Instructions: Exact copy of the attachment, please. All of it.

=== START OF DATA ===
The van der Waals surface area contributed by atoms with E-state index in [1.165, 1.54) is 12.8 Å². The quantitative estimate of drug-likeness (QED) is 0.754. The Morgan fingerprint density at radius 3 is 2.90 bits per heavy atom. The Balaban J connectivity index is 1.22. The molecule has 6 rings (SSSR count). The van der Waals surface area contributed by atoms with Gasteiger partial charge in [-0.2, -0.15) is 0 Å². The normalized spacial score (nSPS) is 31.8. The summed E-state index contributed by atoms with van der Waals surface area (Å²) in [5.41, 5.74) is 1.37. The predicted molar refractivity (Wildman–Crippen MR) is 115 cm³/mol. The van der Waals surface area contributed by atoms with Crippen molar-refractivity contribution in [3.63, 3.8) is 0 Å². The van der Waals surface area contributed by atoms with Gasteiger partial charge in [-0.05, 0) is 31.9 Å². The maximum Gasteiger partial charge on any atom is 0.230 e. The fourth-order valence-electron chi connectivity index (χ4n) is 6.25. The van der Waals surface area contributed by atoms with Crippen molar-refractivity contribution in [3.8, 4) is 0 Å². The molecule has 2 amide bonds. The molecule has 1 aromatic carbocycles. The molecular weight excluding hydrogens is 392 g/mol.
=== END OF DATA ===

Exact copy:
The van der Waals surface area contributed by atoms with E-state index in [1.165, 1.54) is 12.8 Å². The quantitative estimate of drug-likeness (QED) is 0.754. The Morgan fingerprint density at radius 3 is 2.90 bits per heavy atom. The Balaban J connectivity index is 1.22. The molecule has 6 rings (SSSR count). The van der Waals surface area contributed by atoms with Gasteiger partial charge in [-0.2, -0.15) is 0 Å². The normalized spacial score (nSPS) is 31.8. The summed E-state index contributed by atoms with van der Waals surface area (Å²) in [5.41, 5.74) is 1.37. The predicted molar refractivity (Wildman–Crippen MR) is 115 cm³/mol. The van der Waals surface area contributed by atoms with Crippen molar-refractivity contribution in [3.63, 3.8) is 0 Å². The van der Waals surface area contributed by atoms with Gasteiger partial charge in [-0.05, 0) is 31.9 Å². The maximum Gasteiger partial charge on any atom is 0.230 e. The fourth-order valence-electron chi connectivity index (χ4n) is 6.25. The van der Waals surface area contributed by atoms with Crippen molar-refractivity contribution in [3.8, 4) is 0 Å². The molecule has 2 amide bonds. The molecule has 1 aromatic carbocycles. The molecular weight excluding hydrogens is 392 g/mol.